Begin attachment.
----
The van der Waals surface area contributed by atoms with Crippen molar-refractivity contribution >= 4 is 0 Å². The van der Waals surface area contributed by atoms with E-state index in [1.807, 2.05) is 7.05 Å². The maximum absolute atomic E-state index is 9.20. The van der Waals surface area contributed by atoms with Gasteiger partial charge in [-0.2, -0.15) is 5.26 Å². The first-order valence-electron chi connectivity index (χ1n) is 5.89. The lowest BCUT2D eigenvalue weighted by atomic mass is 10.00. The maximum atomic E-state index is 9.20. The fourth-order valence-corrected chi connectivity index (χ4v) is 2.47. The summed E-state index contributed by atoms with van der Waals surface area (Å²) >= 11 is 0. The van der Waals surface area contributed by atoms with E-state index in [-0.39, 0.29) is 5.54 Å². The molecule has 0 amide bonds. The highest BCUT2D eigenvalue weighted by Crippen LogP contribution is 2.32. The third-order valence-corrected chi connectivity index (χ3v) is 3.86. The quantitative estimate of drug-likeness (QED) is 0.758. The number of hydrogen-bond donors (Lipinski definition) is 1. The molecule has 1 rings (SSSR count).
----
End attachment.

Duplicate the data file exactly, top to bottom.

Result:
The van der Waals surface area contributed by atoms with Crippen molar-refractivity contribution >= 4 is 0 Å². The van der Waals surface area contributed by atoms with E-state index in [1.807, 2.05) is 7.05 Å². The maximum absolute atomic E-state index is 9.20. The van der Waals surface area contributed by atoms with Gasteiger partial charge in [-0.2, -0.15) is 5.26 Å². The first-order valence-electron chi connectivity index (χ1n) is 5.89. The lowest BCUT2D eigenvalue weighted by atomic mass is 10.00. The maximum atomic E-state index is 9.20. The fourth-order valence-corrected chi connectivity index (χ4v) is 2.47. The summed E-state index contributed by atoms with van der Waals surface area (Å²) >= 11 is 0. The van der Waals surface area contributed by atoms with E-state index in [-0.39, 0.29) is 5.54 Å². The molecule has 0 amide bonds. The highest BCUT2D eigenvalue weighted by Crippen LogP contribution is 2.32. The third-order valence-corrected chi connectivity index (χ3v) is 3.86. The quantitative estimate of drug-likeness (QED) is 0.758. The number of hydrogen-bond donors (Lipinski definition) is 1. The molecule has 1 rings (SSSR count).